The game worked quite a bit differently back then, but the basic idea for the canister was that it could store multiple of a single type of item. This constraint meant that I only ever needed to “show” one item at a time, which simplifies the art while keeping everything visible. Well almost everything. There was no indication of the quantity being stored. But this is something I fully intend to solve, perhaps with some kind of indicator on the side.
I like how simple this design is, but there is one major problem. How do you get the items out of it in an automated fashion? Automation Station doesn’t have any arms or inserters that can pick up items. But what good is a chest if you can’t pull the items out of it. One of the main goals of this building was to allow the player to use it as an input buffer for things like early game smelting.
One obvious solution is to just add arms to the game. I’ve been debating arms for quite some time, but that comes with a whole bunch of tradeoffs. I plan to do a deep dive into item transfer in a future devlog, so I’ll save that discussion for a later date.
Another possibility is to add some kind of output slot on the side of the canister:
If a belt was placed next to the canister, the item would drop on to the belt. While this concept seems nice in theory, there are some issues with clipping if the canister happens to be next to a cliff. In general, I try to avoid designs where the building extends beyond its hex tile. I also don’t really care for the design of this canister as I find the multiple item slots to be less intuitive and more awkward to use.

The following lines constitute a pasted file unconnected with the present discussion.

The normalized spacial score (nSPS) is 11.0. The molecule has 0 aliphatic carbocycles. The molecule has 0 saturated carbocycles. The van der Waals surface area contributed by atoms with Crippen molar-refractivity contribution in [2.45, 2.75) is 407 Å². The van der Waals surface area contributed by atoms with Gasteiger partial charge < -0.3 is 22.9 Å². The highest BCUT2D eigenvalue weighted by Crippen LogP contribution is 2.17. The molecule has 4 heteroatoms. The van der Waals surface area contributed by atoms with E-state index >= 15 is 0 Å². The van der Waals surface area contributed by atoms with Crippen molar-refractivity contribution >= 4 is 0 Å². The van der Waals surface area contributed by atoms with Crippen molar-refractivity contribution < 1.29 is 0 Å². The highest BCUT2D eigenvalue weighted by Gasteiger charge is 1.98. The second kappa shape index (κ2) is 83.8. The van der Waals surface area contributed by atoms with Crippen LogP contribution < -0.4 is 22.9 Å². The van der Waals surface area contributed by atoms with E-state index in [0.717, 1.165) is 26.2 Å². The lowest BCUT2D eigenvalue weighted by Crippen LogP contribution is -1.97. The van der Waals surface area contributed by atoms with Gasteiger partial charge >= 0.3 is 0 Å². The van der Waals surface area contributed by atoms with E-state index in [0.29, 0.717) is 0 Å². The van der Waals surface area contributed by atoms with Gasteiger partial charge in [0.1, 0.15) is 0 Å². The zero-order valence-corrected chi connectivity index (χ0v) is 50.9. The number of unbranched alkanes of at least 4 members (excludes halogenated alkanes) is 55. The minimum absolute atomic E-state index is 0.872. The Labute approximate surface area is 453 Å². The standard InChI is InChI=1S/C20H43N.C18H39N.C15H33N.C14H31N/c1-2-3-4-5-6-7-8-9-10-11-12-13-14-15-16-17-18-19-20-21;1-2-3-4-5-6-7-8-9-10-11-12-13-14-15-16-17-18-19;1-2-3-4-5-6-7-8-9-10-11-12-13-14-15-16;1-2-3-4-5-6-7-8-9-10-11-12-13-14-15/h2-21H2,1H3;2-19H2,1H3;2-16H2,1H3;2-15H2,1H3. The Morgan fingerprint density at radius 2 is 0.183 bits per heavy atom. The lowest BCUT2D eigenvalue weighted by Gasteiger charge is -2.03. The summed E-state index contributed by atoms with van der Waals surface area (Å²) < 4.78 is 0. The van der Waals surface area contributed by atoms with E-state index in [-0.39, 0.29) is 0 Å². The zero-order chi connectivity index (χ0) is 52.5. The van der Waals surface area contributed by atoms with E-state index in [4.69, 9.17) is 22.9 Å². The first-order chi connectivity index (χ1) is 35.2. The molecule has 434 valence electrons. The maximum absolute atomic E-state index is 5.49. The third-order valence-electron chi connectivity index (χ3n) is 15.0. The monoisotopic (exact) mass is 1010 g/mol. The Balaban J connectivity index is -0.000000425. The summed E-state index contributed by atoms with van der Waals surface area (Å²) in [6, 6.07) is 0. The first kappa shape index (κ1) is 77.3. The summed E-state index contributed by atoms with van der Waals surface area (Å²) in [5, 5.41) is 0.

In real life factories, a hopper is the name for a container used to store bulk material. Typically, it is tapered at the bottom so that the material can fall out the bottom using only gravity. They are also commonly found holding coffee beans on top of an espresso machine or coffee bean grinder
Hoppers aren’t very common in games, with one big exception: Minecraft. Minecraft features both hoppers and chests, both of which can store items. The chest is mostly for manual use while the hopper lets you collect loose items, input items into buildings, and pull items out of buildings. However, hoppers have a relatively small inventory so they are typically combined with chests to get the best of both options.
With the new height-based mechanics that have been added to Automation Station, I thought that a hopper design could work well. I came up with two variants: one that drops items into an adjacent building, and one that sits directly top of a building and drops items into it.